SIDNEY, Neb. – A more than yearlong process finally culminated on Friday, September 28, as Jackson Feddersen, 19 of Sidney, stood awaiting his fate in the Cheyenne County District Court Room. The Honorable Judge Derek C. Weimer asked the defendant to stand prior to announcing the jury’s decision.
“We the jury…do find the defendant, Jackson G. Feddersen, on the count of Robbery, not guilty, on the count of Burglary, not guilty, dated this 28th day of September 2018,” Judge Weimer announced.
Feddersen faced two felony charges of Robbery and Burglary and, if convicted, could have faced up to a maximum of 70 years imprisonment. The charges stemmed from an alleged breaking-and-entering incident in the early morning hours of August 31, 2017. Feddersen was said to be identified by Ryan Stettner, age 20 of Sidney, who claimed he was assaulted and had $3,000 stolen from him.
The primary argument from the defense focused on the absence of any DNA or physical evidence linking Feddersen to the crime scene, as well as the different versions of the incident told by Stettner to law enforcement, friends, and Council.
The prosecution pointed out several exhibits of evidence against Feddersen including his personal cell phone browser history. On the day of the alleged incident, the browser history shows searches for “how long can dna be tested on a hat,” “is word of mouth enough to convict,” and the Nebraska State Statute 28-507 which outlines the definition and interpretation of Burglary.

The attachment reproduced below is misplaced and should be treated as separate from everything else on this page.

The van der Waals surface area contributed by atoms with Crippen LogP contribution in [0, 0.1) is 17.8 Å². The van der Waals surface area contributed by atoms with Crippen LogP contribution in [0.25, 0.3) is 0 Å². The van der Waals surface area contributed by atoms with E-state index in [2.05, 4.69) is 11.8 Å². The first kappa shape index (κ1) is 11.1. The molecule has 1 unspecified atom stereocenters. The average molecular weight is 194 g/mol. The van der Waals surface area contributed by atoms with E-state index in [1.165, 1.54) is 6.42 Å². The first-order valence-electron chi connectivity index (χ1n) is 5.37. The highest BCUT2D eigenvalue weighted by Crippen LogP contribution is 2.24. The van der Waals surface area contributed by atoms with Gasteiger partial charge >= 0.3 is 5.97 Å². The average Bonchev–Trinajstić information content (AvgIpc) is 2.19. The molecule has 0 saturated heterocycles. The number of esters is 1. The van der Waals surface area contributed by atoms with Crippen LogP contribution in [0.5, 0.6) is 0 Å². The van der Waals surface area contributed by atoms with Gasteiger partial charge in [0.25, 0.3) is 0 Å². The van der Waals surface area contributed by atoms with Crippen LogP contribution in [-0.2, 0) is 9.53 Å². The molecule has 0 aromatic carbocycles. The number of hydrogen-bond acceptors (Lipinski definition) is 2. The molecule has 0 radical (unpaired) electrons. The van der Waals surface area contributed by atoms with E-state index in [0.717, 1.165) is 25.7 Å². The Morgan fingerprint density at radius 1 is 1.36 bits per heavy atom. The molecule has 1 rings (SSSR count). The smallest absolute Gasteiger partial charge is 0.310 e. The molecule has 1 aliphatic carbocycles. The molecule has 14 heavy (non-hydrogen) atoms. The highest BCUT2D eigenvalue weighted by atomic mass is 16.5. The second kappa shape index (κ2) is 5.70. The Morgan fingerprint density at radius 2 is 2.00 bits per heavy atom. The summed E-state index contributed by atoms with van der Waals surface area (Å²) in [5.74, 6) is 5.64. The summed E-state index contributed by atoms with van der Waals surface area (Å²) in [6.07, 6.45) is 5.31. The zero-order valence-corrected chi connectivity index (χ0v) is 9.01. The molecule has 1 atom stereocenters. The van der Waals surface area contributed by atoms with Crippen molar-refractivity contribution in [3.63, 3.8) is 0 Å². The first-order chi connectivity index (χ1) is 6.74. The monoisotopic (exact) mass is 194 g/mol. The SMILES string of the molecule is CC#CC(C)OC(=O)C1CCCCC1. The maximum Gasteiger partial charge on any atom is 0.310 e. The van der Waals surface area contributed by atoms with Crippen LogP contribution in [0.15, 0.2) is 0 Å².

In total, over 20 witnesses were called to give their testimonies including law enforcement officers, forensic scientists from the Nebraska State Patrol who tested items for DNA in this case, and other minors who claimed they were with or saw either Feddersen or Stettner the night in question.
Defense attorney Don Miller said after the verdict was announced the Feddersen family was relieved and he commends the jury on their decision.
“That was not an easy case,” Miller explained. “There were a lot of exhibits, I think we were up to 80 something by the end, we had, I believe, over 20 different witnesses testify, it was not an easy case. But we are very happy, very gratified, with the decision made by the jury. We think the evidence supports the decision that they made so we’re very happy.”
KSID reached out to Doug Warner, the Nebraska Assistant Attorney General who prosecuted this case, for a statement regarding the jury verdict. Councilman Warner declined to comment.